LONG BEACH -- Some community colleges are showing progress in improving student transfer rates, but many still miss the mark when it comes to carving better pathways toward transfer and graduation, according to a report released this week from the Campaign for College Opportunity.

The report, "Meeting Compliance, but Missing the Mark," examines how California's community colleges are working to comply with the 2010 Student Transfer Achievement Reform Act, which requires community colleges to better align associate degree and transfer coursework requirements by creating an Associate Degree for Transfer.

The Campaign for College Opportunity, a California- based nonprofit designed to improve access to higher education, noted that just 23 percent of California's community college students transfer to a four- year university within six years. The new Associate Degree for Transfer creates a more uniform framework of courses meant to improve transfer time from community college to the Cal State University system.

The state now requires that community colleges develop associate transfer degrees for the most popular majors. The state has identified 25 common majors that capture about 80 percent of the students who transfer.

The California Community Colleges Chancellor's Office has set a goal of developing associate transfer degrees for 20 of the top 25 majors by December 2013.

The report found that while progress has been made on a system-wide level, many individual colleges and universities aren't making enough changes.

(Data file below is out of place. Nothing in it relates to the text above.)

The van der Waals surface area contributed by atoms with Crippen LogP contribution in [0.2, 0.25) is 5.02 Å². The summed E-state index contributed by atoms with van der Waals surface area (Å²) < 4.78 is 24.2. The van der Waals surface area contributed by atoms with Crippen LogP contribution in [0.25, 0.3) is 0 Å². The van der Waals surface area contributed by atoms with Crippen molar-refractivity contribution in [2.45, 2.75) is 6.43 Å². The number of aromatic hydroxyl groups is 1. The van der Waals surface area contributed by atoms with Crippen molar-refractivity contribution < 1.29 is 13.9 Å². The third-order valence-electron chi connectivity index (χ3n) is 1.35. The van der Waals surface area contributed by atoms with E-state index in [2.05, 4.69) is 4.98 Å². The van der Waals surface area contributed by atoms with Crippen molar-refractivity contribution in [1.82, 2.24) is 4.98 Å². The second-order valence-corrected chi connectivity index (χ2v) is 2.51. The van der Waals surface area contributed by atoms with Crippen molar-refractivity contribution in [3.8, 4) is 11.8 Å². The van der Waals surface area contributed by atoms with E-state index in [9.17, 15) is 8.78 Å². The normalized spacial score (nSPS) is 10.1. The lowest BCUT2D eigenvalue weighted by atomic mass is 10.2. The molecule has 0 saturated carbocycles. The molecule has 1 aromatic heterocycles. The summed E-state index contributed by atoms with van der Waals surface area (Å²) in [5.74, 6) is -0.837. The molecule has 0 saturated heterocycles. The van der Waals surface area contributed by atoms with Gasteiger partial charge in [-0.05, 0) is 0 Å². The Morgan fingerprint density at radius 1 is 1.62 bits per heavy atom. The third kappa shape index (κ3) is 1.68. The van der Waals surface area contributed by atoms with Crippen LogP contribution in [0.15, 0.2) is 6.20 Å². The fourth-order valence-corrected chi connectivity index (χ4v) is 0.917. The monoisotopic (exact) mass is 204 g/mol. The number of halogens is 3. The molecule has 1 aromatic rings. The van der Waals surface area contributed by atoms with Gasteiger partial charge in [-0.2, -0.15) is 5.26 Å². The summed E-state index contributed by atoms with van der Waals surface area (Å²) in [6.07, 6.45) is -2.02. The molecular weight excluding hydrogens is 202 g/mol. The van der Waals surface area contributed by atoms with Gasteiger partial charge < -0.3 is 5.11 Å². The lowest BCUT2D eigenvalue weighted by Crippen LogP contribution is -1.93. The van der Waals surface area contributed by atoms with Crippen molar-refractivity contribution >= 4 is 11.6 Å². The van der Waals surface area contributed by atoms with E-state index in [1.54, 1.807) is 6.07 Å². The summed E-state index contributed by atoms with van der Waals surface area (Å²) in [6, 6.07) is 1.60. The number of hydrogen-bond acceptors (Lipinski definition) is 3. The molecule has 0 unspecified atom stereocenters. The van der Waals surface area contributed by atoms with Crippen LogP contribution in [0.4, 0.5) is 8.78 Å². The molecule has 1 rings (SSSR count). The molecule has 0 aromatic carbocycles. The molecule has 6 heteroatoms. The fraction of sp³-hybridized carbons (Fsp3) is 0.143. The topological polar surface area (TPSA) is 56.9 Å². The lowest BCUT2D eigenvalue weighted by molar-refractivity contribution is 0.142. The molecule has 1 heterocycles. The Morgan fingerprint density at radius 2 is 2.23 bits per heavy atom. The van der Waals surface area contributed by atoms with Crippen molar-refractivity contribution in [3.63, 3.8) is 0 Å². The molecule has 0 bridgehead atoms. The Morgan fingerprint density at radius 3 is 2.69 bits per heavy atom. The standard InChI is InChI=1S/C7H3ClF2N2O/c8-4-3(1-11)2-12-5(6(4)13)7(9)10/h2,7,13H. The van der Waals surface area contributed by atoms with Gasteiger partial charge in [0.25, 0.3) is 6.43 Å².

Among the key findings:

-- Overall, the average community college has developed associate transfer degrees for five majors.

-- Eighteen of the 112 colleges are leading the way, having developed more than nine transfer degrees.

-- Forty-nine colleges have developed only two to four new transfer degrees. Fullerton College came out on top with 18 transfer degrees, followed by Pasadena City and Citrus colleges with 13. Other college showing progress included Long Beach City and Cerritos colleges, both with 10 transfer degrees, Golden West with 12, and Ventura College with 11.

Colleges struggling to add more degrees included San Bernardino Valley with just two new transfer degrees and Los Angeles Valley with three.

"The number of degrees that each community college was to develop was not exactly stated within the law in an attempt to allow colleges some flexibility," the report states. "But, disappointingly, 18 community colleges have satisfied (the Student Transfer Achievement Reform Act) with the bare-minimum compliance of two degrees in a narrow interpretation of the law in which the word `degrees' is pluralized."

The goal is to have most colleges develop transfer degrees for all of the top 25 majors by December 2014.

To view the report, visit http. www.collegecampaign.org/.


kelly.puente@presstelegram.com, 562-714-2181, twitter.com/kellypuentept